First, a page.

Sometimes, a defendant’s excuse is the most noteworthy component of a crime. This is especially true in the case of Qiang Du, a 22-year-old man charged with felony domestic assault.
On August 30th, police were notified of an assault that had occurred two days earlier at a business in Eagan. According to the complaint, Qiang Du followed a female acquaintance–identified in the police report as HZ–outside. He then grabbed her HZ the throat with one hand and squeezed until his mother rushed outside to stop him. HZ stated that Du “had a particular look in his eyes when he was choking her” and “was yelling at her and calling her names”.
According to the complaint, Du also made four phone calls to HZ, three of which she answered. HZ stated that during these phone calls, Du “mad comments about her daughter who still lived in China, and that she felt they were threatening.”
When police interview Qiang Du about the incident, he provided a very different story. According to Du, the alleged assault was “all a misunderstanding.” In fact, he and his mother had recently watched a Jackie Chan film and were re-enacting a scene from the movie. Du stated that in that particular scene, someone yells at another person and chokes them with one hand. When asked to clarify, Du stated that, just as he watched in the film, he grabbed HZ’s neck with his right hand and squeezed while yelling quotes from the movie. Du told officers that his mother likely intervened because she thought the kung fu maneuver was “very dangerous” because of his masculine hand. According to Du, when his mother said “Stop, don’t do that”, he ended his Jackie Chan re-enactment.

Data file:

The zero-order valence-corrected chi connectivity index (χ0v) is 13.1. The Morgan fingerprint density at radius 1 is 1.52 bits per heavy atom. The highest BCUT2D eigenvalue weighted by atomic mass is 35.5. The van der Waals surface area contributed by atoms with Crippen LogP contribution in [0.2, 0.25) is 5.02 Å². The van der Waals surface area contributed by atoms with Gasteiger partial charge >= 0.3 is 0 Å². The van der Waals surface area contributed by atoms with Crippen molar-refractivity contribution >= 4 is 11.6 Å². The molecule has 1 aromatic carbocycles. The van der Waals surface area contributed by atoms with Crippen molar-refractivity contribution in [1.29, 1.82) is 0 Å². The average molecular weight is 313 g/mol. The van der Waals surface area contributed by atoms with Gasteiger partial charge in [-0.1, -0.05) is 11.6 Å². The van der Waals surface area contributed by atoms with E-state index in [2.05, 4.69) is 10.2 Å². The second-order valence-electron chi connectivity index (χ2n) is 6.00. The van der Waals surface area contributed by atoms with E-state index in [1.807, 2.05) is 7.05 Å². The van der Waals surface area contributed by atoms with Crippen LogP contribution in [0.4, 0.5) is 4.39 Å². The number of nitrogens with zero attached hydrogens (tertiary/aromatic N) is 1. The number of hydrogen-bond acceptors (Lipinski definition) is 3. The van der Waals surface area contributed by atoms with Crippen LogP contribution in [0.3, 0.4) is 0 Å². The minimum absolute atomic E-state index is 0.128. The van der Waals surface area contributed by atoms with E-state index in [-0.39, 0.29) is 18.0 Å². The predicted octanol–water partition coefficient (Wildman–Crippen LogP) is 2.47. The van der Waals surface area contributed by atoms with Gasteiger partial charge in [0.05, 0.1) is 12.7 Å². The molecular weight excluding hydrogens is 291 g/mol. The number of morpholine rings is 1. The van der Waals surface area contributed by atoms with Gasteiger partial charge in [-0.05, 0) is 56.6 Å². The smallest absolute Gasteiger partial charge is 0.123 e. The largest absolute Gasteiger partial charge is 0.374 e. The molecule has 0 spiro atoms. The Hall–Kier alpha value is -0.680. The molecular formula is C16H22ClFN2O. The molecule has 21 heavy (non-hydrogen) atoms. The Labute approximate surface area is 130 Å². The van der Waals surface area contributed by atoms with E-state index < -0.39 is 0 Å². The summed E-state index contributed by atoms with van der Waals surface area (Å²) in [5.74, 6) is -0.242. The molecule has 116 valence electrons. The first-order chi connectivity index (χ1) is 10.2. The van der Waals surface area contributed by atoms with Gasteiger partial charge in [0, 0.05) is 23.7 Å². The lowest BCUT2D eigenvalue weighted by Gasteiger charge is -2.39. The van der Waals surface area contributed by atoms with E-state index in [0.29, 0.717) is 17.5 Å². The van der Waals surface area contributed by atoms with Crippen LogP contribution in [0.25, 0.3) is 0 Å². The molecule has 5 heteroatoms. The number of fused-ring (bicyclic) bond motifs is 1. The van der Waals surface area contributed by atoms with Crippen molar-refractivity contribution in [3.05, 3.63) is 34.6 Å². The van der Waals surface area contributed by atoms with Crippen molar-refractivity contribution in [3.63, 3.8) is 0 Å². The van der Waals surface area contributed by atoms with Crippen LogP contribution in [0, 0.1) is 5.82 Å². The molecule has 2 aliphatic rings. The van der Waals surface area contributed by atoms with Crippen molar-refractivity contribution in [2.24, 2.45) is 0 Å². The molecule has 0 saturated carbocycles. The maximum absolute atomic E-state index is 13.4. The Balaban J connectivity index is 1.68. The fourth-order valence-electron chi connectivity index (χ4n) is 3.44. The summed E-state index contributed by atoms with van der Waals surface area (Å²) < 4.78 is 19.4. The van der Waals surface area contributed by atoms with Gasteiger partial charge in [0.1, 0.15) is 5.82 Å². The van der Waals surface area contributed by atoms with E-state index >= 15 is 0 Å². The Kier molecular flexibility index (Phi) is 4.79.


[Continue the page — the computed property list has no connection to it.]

Based on his statement, Qiang Du was arrested. Obviously, police did not consider his impersonation of a kung fu icon to be a viable excuse. Du was subsequently charged with:
1. Domestic Assault by Strangulation– A felony offense punishable by up to 3 years imprisonment and a $5,000 fine.
2. Terroristic Threats– A felony offense punishable by up to 5 years imprisonment and a $10,000 fine.
3. Domestic Assault (2 counts)- A misdemeanor offense, each punishable by up to 90 days in jail and a $1,000 fine.
According to MN criminal defense attorney Avery Appelman, if Qiang Du’s intention was, indeed, to simply re-enact scenes from a movie, than he would be not guilty under the definition of assault:
“To be guilty of an assault, the defendant must intentionally do the act to cause harm to another person. Specifically, the defendant must intentionally impede the breathing of the victim. However, Jackie Chan’s stunt double has already done a great disservice to his defense. Qiang Du explicitly told police specifically how he intentionally gripped the complainant’s throat, confirmed that she was a member of the household, and confirmed that he believed his mother thought the act was very dangerous. In essence, his admissions proved the prosecution’s case. While this may have otherwise played out interestingly in court, our Jackie Chan wannabe karate-chopped his chances for a favorable outcome. An all-important rule of thumb is made especially obvious here–don’t make any statements until you have an attorney present.”
If you are charged with any violent crime, the best way you can help yourself is to invoke your right to remain silent and your right to an attorney. Too often, defendants forgo these constitutional guarantees and effectively sabotage their defense. If you are arrested, say nothing and call an experienced criminal defense attorney right away.